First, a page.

Saturday, September 17, 2016

Spotting Spam

Spammers are becoming increasingly sophisticated. It is sometimes nearly impossible to know if a given email is spam or legitimate. Our crack Security Department (SD) has some useful tips based on an email that recently arrived in the SD chief's inbox. Here is the text of that email:

"I am Vineet Manish.I have an scheme that might interest you, this scheme arose from the Government of Malaysia reserve vault under our care, from which we pay both Indigenous and foreign executed contract and Sub contract Payments. I need you to stand as a successor to the sum of $20,000.000.00 (Twenty, Million United States Dollars.

"All modalities are in place to register it as a diplomatic Sub contract payment, which shields  it from unnecessary stop orders from several international fund transfer regulatory and monitoring agencies, that usually place holds on huge fund transfer in order to request a certain percentage of the fund as fund transfer certification clearance.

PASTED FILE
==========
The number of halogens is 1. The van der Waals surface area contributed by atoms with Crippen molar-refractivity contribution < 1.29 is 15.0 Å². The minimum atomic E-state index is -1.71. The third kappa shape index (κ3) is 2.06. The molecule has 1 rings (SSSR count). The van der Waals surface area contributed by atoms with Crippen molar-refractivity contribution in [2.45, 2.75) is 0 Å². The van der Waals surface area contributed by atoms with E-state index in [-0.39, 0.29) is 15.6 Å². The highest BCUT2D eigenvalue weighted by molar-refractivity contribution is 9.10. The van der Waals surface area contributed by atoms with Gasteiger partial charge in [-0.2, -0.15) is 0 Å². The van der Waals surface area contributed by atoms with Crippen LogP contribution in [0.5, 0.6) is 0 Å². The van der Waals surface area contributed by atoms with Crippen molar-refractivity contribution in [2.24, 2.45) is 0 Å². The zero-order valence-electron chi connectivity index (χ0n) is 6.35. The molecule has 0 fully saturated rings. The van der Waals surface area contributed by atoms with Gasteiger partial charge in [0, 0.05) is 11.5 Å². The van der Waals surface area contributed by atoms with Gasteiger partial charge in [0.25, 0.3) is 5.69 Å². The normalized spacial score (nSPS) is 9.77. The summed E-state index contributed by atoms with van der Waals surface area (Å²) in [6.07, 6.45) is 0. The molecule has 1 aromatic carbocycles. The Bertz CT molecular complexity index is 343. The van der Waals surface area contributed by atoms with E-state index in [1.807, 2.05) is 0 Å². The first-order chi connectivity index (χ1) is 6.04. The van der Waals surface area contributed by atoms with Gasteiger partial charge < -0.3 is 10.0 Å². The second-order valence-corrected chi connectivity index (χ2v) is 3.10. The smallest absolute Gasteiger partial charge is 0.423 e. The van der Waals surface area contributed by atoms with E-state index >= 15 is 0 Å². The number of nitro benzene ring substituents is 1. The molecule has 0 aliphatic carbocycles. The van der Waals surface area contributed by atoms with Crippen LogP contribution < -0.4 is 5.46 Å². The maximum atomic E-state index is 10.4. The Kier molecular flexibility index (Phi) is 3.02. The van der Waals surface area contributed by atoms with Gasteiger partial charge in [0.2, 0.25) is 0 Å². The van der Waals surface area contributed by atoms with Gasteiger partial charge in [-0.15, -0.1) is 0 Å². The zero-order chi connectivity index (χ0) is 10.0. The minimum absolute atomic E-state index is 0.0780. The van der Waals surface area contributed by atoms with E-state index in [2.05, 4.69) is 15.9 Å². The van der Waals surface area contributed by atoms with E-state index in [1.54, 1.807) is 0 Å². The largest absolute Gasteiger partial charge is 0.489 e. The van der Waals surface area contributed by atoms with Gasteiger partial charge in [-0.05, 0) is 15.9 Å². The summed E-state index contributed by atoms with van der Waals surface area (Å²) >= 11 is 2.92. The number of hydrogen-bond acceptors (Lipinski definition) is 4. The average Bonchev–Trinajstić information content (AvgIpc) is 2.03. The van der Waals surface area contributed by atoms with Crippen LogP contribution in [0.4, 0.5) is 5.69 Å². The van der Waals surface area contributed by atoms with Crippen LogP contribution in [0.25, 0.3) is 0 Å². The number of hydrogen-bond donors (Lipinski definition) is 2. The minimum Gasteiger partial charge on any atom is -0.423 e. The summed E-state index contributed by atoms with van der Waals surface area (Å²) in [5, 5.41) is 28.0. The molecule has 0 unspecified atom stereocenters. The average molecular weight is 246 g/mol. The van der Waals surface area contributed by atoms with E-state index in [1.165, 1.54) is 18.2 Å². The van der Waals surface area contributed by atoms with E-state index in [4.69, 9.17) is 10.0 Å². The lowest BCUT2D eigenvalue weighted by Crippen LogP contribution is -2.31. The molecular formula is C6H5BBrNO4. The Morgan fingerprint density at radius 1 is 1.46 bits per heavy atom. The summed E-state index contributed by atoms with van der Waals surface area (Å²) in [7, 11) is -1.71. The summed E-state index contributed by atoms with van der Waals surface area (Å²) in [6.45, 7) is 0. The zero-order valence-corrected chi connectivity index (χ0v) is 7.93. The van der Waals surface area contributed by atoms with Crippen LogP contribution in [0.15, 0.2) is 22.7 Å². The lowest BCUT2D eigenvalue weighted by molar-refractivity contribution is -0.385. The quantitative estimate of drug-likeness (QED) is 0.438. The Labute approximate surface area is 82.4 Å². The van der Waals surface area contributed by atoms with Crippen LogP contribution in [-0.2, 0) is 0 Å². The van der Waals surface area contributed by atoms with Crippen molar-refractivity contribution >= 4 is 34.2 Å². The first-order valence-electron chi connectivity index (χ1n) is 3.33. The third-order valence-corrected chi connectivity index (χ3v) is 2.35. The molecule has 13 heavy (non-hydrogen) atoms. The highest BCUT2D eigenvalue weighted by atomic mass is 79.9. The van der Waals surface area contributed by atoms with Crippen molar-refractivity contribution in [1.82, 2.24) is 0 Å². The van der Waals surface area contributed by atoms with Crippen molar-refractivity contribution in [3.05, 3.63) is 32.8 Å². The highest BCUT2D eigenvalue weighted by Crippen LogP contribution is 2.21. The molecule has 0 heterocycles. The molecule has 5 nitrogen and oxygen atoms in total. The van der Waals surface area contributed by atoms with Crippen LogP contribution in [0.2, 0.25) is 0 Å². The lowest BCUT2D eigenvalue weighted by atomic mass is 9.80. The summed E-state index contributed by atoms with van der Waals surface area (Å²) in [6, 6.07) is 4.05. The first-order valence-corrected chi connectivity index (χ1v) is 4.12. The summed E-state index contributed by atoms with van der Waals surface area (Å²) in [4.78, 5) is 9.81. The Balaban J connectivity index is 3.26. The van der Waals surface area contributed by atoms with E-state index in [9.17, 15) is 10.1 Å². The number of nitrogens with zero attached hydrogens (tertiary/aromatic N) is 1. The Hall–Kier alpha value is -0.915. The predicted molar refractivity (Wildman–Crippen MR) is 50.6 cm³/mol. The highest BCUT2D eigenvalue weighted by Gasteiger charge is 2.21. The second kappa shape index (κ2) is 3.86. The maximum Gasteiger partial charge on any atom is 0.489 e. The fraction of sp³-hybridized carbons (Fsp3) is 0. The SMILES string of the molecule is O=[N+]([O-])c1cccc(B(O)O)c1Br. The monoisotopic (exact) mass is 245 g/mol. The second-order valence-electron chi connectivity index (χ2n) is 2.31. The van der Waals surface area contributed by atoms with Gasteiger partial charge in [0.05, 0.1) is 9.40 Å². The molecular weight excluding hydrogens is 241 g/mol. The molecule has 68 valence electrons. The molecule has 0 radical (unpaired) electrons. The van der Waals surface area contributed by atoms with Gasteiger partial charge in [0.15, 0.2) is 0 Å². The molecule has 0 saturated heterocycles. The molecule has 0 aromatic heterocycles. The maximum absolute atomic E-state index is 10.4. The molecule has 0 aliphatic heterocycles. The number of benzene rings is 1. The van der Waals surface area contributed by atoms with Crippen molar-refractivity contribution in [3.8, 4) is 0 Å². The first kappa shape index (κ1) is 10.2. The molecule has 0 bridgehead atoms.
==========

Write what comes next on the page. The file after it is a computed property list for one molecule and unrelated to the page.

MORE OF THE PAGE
"l advise you to send the following details below to my private email: manishvineet@yandex.com
A: Your Full name B: Your House Address C: Your direct telephone number D: Age E: Occupation.F: Gender."

In case you missed them, here are the giveaways:

1. "Sub" is not typically capitalized.

2. The comma between "Twenty" and "Million" reflects a sloppiness typical of spammers.

3. Either the comma after "agencies" is wrong or "that" should read "which."

4. Strunk & White frown on "in order to" as unnecessarily redundant verbiage that legitimate emails shy away from.

5. Most legitimate email will not ask for your gender.

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